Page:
Click here to read reviewer Camden Alexander's take on Priestess of Avalon.
Priestess of Avalon tells the story of “Helena the Great,” mother of Emperor Constantine. Very little is actually known about her historically, though myths and legends abound. Written by Marion Zimmer Bradley and Diana L. Paxson (who completed the book after
the former's death), it starts off the legend in the secret lands of Avalon, part of but separate from England, on the night of Helena’s birth.
Initially called Eilan, the little girl grows up without a mother, who died giving birth to her.
Upon entering training on Avalon, she comes under the authority of her aunt Ganeda, now the Lady of Avalon. Ganeda holds Eilan responsible for the death of her sister, but Eilan finds support from other priestesses and maidens in training. Throughout her childhood, certain events suggest a strange power in her, and as events unfold, it seems that destiny has great things in store for her.
The story goes on to chronicle her growing up on Avalon and the power struggles that ensue, the prophecy that she becomes involved with, the man she sees in a vision and falls in love with, her rise to Empress, heartbreak, bereavement, a trip to the Holy Land... The scope of the novel is truly epic, and the narrative takes place in many different locations across Europe, each time with rich descriptive prose giving you a real feel for that location. The characters are varied and always interesting, and into the plot are woven intricate details of Helena’s life, some of which unexpectedly turn out to be important later on.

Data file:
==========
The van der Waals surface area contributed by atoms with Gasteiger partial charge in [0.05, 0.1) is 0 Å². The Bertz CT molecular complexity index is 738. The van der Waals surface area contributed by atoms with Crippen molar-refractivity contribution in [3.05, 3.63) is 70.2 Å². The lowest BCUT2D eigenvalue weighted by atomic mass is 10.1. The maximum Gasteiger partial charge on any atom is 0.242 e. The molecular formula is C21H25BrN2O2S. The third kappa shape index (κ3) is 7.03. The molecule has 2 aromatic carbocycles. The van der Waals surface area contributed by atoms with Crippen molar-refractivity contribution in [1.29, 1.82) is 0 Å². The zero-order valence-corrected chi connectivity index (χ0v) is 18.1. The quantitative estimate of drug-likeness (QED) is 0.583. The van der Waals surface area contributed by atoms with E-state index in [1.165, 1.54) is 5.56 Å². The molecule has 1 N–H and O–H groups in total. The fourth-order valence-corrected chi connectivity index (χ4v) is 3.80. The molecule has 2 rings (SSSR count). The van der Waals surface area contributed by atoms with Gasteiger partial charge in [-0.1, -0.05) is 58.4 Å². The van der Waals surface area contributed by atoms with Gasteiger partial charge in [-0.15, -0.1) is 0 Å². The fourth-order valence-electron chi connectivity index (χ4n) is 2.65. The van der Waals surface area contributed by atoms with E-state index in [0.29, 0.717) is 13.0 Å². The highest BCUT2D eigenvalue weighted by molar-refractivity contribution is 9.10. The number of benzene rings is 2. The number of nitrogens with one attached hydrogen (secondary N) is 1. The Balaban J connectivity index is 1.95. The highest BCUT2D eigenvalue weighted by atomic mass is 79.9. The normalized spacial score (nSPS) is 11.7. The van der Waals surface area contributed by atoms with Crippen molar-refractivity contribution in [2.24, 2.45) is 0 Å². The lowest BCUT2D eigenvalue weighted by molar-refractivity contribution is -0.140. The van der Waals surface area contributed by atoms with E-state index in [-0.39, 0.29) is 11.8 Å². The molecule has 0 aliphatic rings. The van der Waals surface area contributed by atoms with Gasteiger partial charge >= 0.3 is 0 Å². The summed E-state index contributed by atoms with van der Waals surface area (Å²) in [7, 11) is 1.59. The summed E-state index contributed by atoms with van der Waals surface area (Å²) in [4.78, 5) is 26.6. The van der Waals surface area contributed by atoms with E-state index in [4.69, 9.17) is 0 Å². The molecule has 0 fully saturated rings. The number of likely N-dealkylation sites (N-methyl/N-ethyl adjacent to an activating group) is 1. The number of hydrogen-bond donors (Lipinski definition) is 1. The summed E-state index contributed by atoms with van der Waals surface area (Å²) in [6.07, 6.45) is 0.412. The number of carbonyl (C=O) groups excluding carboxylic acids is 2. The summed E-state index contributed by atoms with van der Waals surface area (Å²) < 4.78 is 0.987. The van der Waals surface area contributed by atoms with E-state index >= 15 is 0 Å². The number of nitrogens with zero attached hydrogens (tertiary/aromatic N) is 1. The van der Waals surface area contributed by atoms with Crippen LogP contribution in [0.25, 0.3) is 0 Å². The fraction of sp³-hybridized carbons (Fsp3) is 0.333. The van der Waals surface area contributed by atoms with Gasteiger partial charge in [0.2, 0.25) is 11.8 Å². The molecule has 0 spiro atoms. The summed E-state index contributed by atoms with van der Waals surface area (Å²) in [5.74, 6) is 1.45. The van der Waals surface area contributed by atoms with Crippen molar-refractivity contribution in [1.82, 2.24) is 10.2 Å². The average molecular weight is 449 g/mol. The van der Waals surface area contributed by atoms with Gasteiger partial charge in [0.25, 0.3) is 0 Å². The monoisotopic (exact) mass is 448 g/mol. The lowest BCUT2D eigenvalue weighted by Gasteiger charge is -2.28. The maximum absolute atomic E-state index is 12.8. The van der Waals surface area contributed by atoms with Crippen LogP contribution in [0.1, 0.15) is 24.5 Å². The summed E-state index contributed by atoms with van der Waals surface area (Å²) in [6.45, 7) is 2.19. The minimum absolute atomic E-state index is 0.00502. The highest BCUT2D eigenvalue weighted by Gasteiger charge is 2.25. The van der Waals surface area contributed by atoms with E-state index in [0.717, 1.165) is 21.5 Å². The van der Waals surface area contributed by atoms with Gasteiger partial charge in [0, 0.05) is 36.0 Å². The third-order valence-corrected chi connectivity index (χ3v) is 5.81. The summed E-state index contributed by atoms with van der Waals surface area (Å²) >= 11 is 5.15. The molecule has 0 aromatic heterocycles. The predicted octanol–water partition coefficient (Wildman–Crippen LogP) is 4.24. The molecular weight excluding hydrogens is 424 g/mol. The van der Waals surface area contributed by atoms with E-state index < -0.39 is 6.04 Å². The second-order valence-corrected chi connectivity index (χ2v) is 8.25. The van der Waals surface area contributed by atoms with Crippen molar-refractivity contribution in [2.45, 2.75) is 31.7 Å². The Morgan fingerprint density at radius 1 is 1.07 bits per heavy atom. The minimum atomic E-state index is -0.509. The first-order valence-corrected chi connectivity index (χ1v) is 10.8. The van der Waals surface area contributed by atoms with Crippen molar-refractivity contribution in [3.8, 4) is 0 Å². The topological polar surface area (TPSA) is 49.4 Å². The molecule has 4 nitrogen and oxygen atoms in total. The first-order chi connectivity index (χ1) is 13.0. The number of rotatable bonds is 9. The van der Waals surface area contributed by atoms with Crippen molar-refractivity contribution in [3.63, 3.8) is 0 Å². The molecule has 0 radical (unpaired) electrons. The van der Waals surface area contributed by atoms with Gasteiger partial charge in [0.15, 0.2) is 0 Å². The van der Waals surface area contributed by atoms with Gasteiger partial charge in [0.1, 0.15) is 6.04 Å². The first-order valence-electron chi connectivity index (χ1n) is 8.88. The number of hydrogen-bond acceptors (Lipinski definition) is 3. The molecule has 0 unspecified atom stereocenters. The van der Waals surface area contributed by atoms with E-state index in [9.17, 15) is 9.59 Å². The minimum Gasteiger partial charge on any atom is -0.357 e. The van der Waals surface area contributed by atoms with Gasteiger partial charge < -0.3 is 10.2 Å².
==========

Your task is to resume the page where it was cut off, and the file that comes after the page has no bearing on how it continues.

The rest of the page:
The story is told in skillfully handled first-person narration by Helena, and
readers will feel as if they come to know the woman who is relating her life story
- and for the most part like her. Though there are strong feminist trends to the writing, it in no way demonizes men – there are good and bad, strong and weak characters of both genders throughout. While I would expect a female audience to perhaps be more receptive to this sort of book, most men should enjoy it, too (certainly this reviewer, definitely male, liked it a lot!). Set in the third century A.D, a lot of research clearly went into the history and locations used in the book, though the veracity of some small points could no doubt be argued. The historical detail helps enormously in creating the right atmosphere for the book, however, so the research did its job.
Priestess of Avalon is a highly enjoyable and quite immersive read, though not without a couple of problems.
At times it seems that in a desire to get her philosophical ideas across, the
author falls back on either too much repetition of a particular point or the story
taking a back seat to some extent. (Albeit the philosophies are of a type that most people will largely – if not entirely – agree with, the fact that they occasionally got in the way of the story remains a problem.) The final few chapters don’t seem quite right either, though that could
be because of the change of author when Mario Zimmer Bradley died. At any rate,
overall this is a very good novel and hard to put down. The historical
information is fascinating and the characters even more intriguing.